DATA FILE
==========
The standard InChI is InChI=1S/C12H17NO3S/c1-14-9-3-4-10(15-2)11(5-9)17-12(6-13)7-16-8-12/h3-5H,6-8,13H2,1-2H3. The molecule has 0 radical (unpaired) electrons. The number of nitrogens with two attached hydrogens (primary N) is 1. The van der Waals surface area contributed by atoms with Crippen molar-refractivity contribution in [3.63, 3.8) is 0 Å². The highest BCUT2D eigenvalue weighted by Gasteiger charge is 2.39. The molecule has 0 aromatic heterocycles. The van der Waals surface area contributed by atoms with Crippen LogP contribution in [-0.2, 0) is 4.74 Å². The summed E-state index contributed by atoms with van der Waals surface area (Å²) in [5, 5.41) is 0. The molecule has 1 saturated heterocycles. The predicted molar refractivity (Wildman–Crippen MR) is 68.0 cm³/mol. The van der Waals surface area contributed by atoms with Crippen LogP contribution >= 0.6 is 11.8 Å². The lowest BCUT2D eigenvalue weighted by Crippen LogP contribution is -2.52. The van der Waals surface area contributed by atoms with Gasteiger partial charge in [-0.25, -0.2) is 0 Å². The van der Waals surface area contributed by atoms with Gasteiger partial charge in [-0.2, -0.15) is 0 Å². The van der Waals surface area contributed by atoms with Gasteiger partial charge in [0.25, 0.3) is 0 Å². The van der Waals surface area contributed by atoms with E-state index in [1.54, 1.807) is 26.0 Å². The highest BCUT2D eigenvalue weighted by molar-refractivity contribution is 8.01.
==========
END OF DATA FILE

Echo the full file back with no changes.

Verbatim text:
The standard InChI is InChI=1S/C12H17NO3S/c1-14-9-3-4-10(15-2)11(5-9)17-12(6-13)7-16-8-12/h3-5H,6-8,13H2,1-2H3. The molecule has 0 radical (unpaired) electrons. The number of nitrogens with two attached hydrogens (primary N) is 1. The van der Waals surface area contributed by atoms with Crippen molar-refractivity contribution in [3.63, 3.8) is 0 Å². The highest BCUT2D eigenvalue weighted by Gasteiger charge is 2.39. The molecule has 0 aromatic heterocycles. The van der Waals surface area contributed by atoms with Crippen LogP contribution in [-0.2, 0) is 4.74 Å². The summed E-state index contributed by atoms with van der Waals surface area (Å²) in [5, 5.41) is 0. The molecule has 1 saturated heterocycles. The predicted molar refractivity (Wildman–Crippen MR) is 68.0 cm³/mol. The van der Waals surface area contributed by atoms with Crippen LogP contribution >= 0.6 is 11.8 Å². The lowest BCUT2D eigenvalue weighted by Crippen LogP contribution is -2.52. The van der Waals surface area contributed by atoms with Gasteiger partial charge in [-0.25, -0.2) is 0 Å². The van der Waals surface area contributed by atoms with Gasteiger partial charge in [-0.2, -0.15) is 0 Å². The van der Waals surface area contributed by atoms with Gasteiger partial charge in [0.25, 0.3) is 0 Å². The van der Waals surface area contributed by atoms with E-state index in [1.54, 1.807) is 26.0 Å². The highest BCUT2D eigenvalue weighted by molar-refractivity contribution is 8.01.